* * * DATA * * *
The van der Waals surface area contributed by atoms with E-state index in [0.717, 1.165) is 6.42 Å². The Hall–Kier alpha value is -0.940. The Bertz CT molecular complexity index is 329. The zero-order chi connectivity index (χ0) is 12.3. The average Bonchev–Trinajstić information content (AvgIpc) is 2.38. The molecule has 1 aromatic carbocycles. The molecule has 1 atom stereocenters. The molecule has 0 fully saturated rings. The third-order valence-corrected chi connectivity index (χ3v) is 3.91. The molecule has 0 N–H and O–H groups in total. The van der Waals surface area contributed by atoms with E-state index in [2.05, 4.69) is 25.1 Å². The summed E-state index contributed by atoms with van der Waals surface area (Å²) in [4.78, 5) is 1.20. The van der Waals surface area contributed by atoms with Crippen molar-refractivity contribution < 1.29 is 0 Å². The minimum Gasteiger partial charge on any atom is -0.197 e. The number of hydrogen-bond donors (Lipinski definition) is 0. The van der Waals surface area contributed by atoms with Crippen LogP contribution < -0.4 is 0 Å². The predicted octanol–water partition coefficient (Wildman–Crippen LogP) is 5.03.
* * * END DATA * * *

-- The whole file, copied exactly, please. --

The van der Waals surface area contributed by atoms with E-state index in [0.717, 1.165) is 6.42 Å². The Hall–Kier alpha value is -0.940. The Bertz CT molecular complexity index is 329. The zero-order chi connectivity index (χ0) is 12.3. The average Bonchev–Trinajstić information content (AvgIpc) is 2.38. The molecule has 1 aromatic carbocycles. The molecule has 1 atom stereocenters. The molecule has 0 fully saturated rings. The third-order valence-corrected chi connectivity index (χ3v) is 3.91. The molecule has 0 N–H and O–H groups in total. The van der Waals surface area contributed by atoms with E-state index in [2.05, 4.69) is 25.1 Å². The summed E-state index contributed by atoms with van der Waals surface area (Å²) in [4.78, 5) is 1.20. The van der Waals surface area contributed by atoms with Crippen molar-refractivity contribution < 1.29 is 0 Å². The minimum Gasteiger partial charge on any atom is -0.197 e. The number of hydrogen-bond donors (Lipinski definition) is 0. The van der Waals surface area contributed by atoms with Crippen LogP contribution < -0.4 is 0 Å². The predicted octanol–water partition coefficient (Wildman–Crippen LogP) is 5.03.